The 1868 treaty is not the only source of the United States' obligation to *1561 educate Navajos.   Federal statutes and regulations also recognize the federal government's responsibility in the area of Indian education.   For example, Congress has expressly declared

that a major national goal of the United States is to provide the quantity and quality of educational services and opportunities which will permit Indian children to compete and excel in the life areas of their choice, and to achieve the measure of self-determination essential to their social and economic well-being.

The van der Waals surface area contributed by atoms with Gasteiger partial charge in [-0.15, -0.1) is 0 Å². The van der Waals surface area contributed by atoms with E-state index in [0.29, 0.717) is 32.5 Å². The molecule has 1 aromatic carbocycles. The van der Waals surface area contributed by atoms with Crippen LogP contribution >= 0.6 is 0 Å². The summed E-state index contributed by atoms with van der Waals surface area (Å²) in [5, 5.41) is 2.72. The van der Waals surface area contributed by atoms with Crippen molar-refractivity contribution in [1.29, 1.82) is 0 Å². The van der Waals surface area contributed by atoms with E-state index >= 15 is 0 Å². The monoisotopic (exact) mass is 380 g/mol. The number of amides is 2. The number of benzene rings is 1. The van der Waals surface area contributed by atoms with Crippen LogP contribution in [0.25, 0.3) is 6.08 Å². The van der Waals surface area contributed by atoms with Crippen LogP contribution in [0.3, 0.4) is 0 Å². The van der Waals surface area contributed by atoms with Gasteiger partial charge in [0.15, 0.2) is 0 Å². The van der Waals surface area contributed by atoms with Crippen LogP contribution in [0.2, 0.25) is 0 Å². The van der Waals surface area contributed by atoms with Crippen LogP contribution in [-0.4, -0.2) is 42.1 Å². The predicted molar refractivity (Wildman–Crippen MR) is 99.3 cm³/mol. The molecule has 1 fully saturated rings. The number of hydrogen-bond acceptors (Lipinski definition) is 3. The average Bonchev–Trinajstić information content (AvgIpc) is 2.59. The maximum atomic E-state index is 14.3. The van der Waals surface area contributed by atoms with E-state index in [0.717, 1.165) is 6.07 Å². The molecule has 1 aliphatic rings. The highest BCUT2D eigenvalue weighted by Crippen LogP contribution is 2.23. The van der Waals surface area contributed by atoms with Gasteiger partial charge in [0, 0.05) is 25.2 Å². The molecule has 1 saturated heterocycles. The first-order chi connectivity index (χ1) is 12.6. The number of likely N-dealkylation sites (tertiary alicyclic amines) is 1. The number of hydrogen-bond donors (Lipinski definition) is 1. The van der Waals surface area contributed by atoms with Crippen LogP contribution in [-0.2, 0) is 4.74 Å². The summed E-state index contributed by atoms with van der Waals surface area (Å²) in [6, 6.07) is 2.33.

25 U.S.C.A. § 450a(c) (1983).   See also id. § 450a(a)  (recognizing education as a “Federal service[ ] to Indian communities”);  id. § 2502(c) (Supp.1994) (declaring it a “major national goal” to “provide the resources, processes, and structures which will enable tribes and local communities to effect the quantity and quality of educational services and opportunities which will permit Indian children to compete and excel” in life).   Through numerous statutes, Congress has established federal standards for and support of Indian education.   See, e.g., 25 U.S.C.A. §§ 2001 -2022b (1983 & Supp.1994).   See generally Ramah Navajo Sch. Bd. v. Bureau of Revenue, 458 U.S. 832, 839-40, 102 S.Ct. 3394, 3399-3400, 73 L.Ed.2d 1174 (1982), and statutes cited therein.   BIA regulations expressly recognize that “it is the responsibility and goal of the Federal government to provide comprehensive education programs and services for Indians....”  25 C.F.R. § 32.3 (1994).   Indeed, the BIA's mission statement in the area of education states, “The mission of the Bureau of Indian Affairs, Office of Indian Education Programs, is to provide quality education opportunities from early childhood through life....”  Id.   In fact, the Department of the Interior has committed to “[p]rovide day and residential educational services as close to an Indian ... student's home as possible, except when a student elects to attend a school elsewhere....”  Id. § 32.4(p).